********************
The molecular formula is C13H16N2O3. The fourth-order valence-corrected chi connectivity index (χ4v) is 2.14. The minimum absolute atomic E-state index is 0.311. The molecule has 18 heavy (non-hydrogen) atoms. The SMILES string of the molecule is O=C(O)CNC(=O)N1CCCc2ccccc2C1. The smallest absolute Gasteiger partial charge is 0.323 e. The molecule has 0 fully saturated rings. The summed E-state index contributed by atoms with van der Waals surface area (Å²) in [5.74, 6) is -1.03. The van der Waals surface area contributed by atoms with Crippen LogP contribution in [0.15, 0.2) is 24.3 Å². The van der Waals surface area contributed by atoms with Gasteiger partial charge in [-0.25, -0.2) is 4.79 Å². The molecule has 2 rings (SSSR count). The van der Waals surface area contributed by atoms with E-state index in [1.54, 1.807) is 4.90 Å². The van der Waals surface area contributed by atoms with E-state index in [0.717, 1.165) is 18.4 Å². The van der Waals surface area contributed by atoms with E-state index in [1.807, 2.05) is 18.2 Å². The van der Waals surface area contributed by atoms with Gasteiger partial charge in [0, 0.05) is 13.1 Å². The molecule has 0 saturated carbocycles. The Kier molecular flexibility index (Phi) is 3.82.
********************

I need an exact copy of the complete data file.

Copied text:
The molecular formula is C13H16N2O3. The fourth-order valence-corrected chi connectivity index (χ4v) is 2.14. The minimum absolute atomic E-state index is 0.311. The molecule has 18 heavy (non-hydrogen) atoms. The SMILES string of the molecule is O=C(O)CNC(=O)N1CCCc2ccccc2C1. The smallest absolute Gasteiger partial charge is 0.323 e. The molecule has 0 fully saturated rings. The summed E-state index contributed by atoms with van der Waals surface area (Å²) in [5.74, 6) is -1.03. The van der Waals surface area contributed by atoms with Crippen LogP contribution in [0.15, 0.2) is 24.3 Å². The van der Waals surface area contributed by atoms with Gasteiger partial charge in [-0.25, -0.2) is 4.79 Å². The molecule has 2 rings (SSSR count). The van der Waals surface area contributed by atoms with E-state index in [1.54, 1.807) is 4.90 Å². The van der Waals surface area contributed by atoms with E-state index in [0.717, 1.165) is 18.4 Å². The van der Waals surface area contributed by atoms with E-state index in [1.807, 2.05) is 18.2 Å². The van der Waals surface area contributed by atoms with Gasteiger partial charge in [0, 0.05) is 13.1 Å². The molecule has 0 saturated carbocycles. The Kier molecular flexibility index (Phi) is 3.82.